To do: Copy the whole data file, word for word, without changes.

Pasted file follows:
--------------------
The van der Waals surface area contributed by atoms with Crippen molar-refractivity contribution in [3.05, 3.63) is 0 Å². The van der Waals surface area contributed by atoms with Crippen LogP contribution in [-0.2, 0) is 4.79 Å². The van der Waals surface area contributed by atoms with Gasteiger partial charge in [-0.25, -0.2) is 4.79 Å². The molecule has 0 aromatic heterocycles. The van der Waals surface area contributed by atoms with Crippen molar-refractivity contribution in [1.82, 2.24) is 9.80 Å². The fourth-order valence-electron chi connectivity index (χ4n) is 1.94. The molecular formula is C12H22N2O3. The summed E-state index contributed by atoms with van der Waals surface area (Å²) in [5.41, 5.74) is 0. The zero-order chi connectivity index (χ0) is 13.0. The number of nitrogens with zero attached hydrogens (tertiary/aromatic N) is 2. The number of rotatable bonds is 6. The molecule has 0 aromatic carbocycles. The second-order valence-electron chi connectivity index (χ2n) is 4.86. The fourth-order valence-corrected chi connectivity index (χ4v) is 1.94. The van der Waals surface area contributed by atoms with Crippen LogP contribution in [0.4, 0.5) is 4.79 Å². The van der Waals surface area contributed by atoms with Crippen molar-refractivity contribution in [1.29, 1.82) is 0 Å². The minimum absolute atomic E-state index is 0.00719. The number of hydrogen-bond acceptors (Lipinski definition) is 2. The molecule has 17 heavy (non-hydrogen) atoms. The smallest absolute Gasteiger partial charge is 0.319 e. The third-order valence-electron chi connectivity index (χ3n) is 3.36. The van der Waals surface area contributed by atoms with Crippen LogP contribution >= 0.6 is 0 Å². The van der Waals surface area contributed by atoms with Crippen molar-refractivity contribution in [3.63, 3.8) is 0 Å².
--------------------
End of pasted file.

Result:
The van der Waals surface area contributed by atoms with Crippen molar-refractivity contribution in [3.05, 3.63) is 0 Å². The van der Waals surface area contributed by atoms with Crippen LogP contribution in [-0.2, 0) is 4.79 Å². The van der Waals surface area contributed by atoms with Gasteiger partial charge in [-0.25, -0.2) is 4.79 Å². The molecule has 0 aromatic heterocycles. The van der Waals surface area contributed by atoms with Crippen molar-refractivity contribution in [1.82, 2.24) is 9.80 Å². The fourth-order valence-electron chi connectivity index (χ4n) is 1.94. The molecular formula is C12H22N2O3. The summed E-state index contributed by atoms with van der Waals surface area (Å²) in [5.41, 5.74) is 0. The zero-order chi connectivity index (χ0) is 13.0. The number of nitrogens with zero attached hydrogens (tertiary/aromatic N) is 2. The number of rotatable bonds is 6. The molecule has 0 aromatic carbocycles. The second-order valence-electron chi connectivity index (χ2n) is 4.86. The fourth-order valence-corrected chi connectivity index (χ4v) is 1.94. The van der Waals surface area contributed by atoms with Crippen LogP contribution in [0.4, 0.5) is 4.79 Å². The van der Waals surface area contributed by atoms with Crippen molar-refractivity contribution in [1.29, 1.82) is 0 Å². The minimum absolute atomic E-state index is 0.00719. The number of hydrogen-bond acceptors (Lipinski definition) is 2. The molecule has 17 heavy (non-hydrogen) atoms. The smallest absolute Gasteiger partial charge is 0.319 e. The third-order valence-electron chi connectivity index (χ3n) is 3.36. The van der Waals surface area contributed by atoms with Crippen LogP contribution >= 0.6 is 0 Å². The van der Waals surface area contributed by atoms with Crippen molar-refractivity contribution in [3.63, 3.8) is 0 Å².